Food Traditions - German
Christmas is my favorite time of year. I really look forward to baking Christmas cookies again. Here at our bakery when we make stollen* or other traditional German holiday specialties like macaroons, the sweet aroma takes me right back to my childhood and my great-grandmother’s kitchen.
I grew up in East Germany, and the German tradition is to open gifts on December 24. To me, that is Christmas. In the afternoon, our whole family would go to church where we’d enjoy singing Christmas music. Afterwards my grandparents would come to our house for a simple supper of sausages and potato salad, and of course, just about everyone enjoys a little glühwein—what you call mulled wine. Then we’d gather around to open presents. This could take hours because presents were opened one at a time and each gift admired.
The next day, we all went to my grandmother’s for a traditional mid-day dinner of goose or duck that she served with red cabbage, kale and round potato dumplings called kloesse. Dessert was always a baked apple served with ice cream or with vanilla sauce. Later in the afternoon, we’d have coffee and sweets, usually stollen and Christmas cookies. In the evening, if anyone was hungry, we’d eat leftovers.
I remember how we always had a fresh-cut Christmas tree. My mother liked to choose a theme and I remember one year when our tree was covered with red decorations and ornaments.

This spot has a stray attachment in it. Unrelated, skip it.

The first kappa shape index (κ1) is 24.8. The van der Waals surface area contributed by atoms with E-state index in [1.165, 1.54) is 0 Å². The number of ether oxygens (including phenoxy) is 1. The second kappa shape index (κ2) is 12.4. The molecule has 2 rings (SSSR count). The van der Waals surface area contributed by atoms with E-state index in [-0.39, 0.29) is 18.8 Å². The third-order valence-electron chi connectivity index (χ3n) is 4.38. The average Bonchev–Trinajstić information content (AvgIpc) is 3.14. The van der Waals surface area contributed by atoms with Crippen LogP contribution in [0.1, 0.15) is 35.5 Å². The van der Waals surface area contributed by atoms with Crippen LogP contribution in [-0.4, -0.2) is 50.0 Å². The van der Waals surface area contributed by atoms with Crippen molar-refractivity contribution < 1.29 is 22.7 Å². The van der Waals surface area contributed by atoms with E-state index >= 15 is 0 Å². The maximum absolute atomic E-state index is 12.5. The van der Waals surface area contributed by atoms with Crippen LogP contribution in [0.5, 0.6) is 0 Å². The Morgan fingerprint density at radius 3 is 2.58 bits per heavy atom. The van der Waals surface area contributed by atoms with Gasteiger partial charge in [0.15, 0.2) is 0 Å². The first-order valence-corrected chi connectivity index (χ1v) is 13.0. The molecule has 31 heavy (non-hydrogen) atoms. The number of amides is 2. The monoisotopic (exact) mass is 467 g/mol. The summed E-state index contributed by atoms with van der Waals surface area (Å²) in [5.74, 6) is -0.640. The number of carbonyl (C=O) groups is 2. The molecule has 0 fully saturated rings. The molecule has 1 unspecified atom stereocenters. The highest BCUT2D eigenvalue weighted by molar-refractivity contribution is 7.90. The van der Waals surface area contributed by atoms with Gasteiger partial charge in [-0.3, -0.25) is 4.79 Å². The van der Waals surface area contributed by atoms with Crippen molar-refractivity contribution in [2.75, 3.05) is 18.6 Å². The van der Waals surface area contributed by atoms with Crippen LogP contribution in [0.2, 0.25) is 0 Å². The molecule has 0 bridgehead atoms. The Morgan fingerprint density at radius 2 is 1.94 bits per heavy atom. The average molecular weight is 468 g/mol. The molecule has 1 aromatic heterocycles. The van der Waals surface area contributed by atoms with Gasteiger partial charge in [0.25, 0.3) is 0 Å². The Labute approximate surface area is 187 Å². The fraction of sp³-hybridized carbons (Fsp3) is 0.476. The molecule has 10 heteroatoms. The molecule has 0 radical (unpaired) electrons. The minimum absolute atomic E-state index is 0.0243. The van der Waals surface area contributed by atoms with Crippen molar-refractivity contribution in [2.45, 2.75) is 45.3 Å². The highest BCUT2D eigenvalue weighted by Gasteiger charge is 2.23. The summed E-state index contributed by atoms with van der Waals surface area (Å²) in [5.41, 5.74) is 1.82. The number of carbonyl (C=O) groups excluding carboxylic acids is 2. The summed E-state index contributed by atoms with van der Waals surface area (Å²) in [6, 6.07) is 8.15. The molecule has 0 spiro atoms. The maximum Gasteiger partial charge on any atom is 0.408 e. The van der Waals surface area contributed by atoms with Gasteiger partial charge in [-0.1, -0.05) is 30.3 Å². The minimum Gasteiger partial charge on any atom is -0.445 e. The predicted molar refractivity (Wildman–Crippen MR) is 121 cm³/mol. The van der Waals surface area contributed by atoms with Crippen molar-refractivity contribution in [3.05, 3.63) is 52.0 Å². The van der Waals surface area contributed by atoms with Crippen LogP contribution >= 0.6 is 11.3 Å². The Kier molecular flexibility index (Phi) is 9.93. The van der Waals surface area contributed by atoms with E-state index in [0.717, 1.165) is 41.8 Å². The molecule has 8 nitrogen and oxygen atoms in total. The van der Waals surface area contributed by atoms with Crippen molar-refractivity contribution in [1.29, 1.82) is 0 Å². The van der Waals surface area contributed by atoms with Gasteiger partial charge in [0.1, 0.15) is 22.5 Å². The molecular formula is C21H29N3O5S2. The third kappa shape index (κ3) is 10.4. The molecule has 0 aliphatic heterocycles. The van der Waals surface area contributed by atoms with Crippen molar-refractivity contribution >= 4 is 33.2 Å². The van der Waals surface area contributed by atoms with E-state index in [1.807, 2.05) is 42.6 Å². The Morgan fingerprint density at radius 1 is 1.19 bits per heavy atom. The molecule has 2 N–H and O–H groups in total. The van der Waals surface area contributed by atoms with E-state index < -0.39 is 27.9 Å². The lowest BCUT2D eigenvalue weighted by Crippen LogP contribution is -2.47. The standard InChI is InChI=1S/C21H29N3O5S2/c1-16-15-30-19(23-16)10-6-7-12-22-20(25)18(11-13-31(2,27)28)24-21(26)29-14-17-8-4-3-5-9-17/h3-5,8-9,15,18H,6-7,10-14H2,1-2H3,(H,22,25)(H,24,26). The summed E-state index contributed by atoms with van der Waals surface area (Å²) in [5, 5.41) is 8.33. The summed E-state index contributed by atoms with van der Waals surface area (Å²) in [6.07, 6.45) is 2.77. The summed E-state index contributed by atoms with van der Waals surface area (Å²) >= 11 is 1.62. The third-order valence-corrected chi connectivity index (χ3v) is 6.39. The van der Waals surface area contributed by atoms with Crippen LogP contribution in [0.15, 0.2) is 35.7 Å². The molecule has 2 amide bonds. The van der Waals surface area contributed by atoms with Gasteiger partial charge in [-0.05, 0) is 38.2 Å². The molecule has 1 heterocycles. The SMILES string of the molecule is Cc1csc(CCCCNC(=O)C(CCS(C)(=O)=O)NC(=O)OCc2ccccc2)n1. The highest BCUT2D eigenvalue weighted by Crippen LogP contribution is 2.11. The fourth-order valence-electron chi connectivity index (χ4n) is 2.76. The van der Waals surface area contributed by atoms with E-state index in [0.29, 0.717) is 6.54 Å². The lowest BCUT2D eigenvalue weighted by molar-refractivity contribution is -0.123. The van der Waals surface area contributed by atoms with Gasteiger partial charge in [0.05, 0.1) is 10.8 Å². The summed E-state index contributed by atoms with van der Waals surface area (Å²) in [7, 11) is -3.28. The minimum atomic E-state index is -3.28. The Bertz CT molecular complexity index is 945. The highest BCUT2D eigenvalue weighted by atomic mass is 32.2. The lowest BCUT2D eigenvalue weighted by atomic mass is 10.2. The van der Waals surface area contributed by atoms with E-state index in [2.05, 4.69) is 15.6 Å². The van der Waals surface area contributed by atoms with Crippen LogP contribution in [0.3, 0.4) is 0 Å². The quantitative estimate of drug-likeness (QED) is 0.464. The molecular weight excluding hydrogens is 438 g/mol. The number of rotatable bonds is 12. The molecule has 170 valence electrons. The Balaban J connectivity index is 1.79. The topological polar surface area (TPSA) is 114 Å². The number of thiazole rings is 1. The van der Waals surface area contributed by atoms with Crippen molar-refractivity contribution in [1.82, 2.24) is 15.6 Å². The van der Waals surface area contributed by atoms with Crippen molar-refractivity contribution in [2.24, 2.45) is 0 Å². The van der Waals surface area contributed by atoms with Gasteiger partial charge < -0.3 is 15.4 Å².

Since I got married, my husband and I open our gifts on December 25. Although I have to say that—like children—we often can’t wait and each opens one gift the night before.
*Christmas stollen is a sweet, yeast-risen bread filled with raisins and candied citrus peel.
[Sarah and her husband Errol Flynn live in Kenoza Lake, NY and operate the Brandenburg Bakery in Jeffersonville, NY where they sell stolen, macaroons, Christmas cookies, chocolate truffles and more during the holidays. Orders taken up to two days before Christmas. Contact: 845/482-2537.]
2 Tbsp raisins
3½ ounces of almond paste (marzipan)
3 Tbsp chopped almonds
4 Tbsp lemon juice
1/8 liter rum
4 large Honey Crisp apples
Hollow out the apples to remove the core, but don’t peel. Combine all the other ingredients well, making a kind of marzipan “dough.” Divide this into four equal parts and fill the apples.
Bake at 350°F for 20 minutes or more as needed.
Serve apples hot with vanilla ice cream of vanilla sauce.
In a heavy pot, whisk together: ½ cup light brown sugar, 1 Tbsp flour, a pinch cinnamon, 1 egg yolk, 2 Tbsp melted butter, 1¼ cups of milk and 1 pinch of salt. Whisk constantoy over medium heat until sauce has thickened and coats the back of a spoon, 10 minutes. Add vanilla extract. Serve over hot apples.
Glühwein (Mulled wine)
2 liters red wine
¾ liter rum (80 proof)
1 cup sugar (can adjust for taste)
5 whole cloves
1 whole cinnamon stick
1 pinch ground ginger
1 star anise
Slice the oranges and place all the ingredients in a pot. Warm up over low heat; don’t let it boil.